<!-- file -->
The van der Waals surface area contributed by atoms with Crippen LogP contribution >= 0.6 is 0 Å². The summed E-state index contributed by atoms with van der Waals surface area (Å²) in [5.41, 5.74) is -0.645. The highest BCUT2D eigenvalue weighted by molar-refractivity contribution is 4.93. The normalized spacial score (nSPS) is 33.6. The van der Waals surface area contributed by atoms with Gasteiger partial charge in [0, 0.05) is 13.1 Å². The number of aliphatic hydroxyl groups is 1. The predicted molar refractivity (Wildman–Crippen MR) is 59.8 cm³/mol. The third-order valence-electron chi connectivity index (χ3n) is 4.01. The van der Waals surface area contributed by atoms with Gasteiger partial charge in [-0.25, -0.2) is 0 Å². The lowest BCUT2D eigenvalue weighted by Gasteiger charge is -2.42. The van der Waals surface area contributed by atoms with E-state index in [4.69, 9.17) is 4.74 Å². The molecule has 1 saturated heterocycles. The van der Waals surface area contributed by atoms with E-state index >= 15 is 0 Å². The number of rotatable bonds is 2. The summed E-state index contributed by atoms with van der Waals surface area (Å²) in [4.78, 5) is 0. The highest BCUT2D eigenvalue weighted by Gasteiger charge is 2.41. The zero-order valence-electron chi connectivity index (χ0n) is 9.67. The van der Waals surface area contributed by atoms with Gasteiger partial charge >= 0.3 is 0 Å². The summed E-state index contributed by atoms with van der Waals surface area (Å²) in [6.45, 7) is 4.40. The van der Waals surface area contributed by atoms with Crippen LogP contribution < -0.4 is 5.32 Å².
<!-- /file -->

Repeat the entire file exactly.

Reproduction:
The van der Waals surface area contributed by atoms with Crippen LogP contribution >= 0.6 is 0 Å². The summed E-state index contributed by atoms with van der Waals surface area (Å²) in [5.41, 5.74) is -0.645. The highest BCUT2D eigenvalue weighted by molar-refractivity contribution is 4.93. The normalized spacial score (nSPS) is 33.6. The van der Waals surface area contributed by atoms with Gasteiger partial charge in [0, 0.05) is 13.1 Å². The number of aliphatic hydroxyl groups is 1. The predicted molar refractivity (Wildman–Crippen MR) is 59.8 cm³/mol. The third-order valence-electron chi connectivity index (χ3n) is 4.01. The van der Waals surface area contributed by atoms with Gasteiger partial charge in [-0.25, -0.2) is 0 Å². The lowest BCUT2D eigenvalue weighted by Gasteiger charge is -2.42. The van der Waals surface area contributed by atoms with E-state index in [4.69, 9.17) is 4.74 Å². The molecule has 1 saturated heterocycles. The van der Waals surface area contributed by atoms with E-state index >= 15 is 0 Å². The number of rotatable bonds is 2. The summed E-state index contributed by atoms with van der Waals surface area (Å²) in [4.78, 5) is 0. The highest BCUT2D eigenvalue weighted by Gasteiger charge is 2.41. The zero-order valence-electron chi connectivity index (χ0n) is 9.67. The van der Waals surface area contributed by atoms with Gasteiger partial charge >= 0.3 is 0 Å². The summed E-state index contributed by atoms with van der Waals surface area (Å²) in [6.45, 7) is 4.40. The van der Waals surface area contributed by atoms with Crippen LogP contribution < -0.4 is 5.32 Å².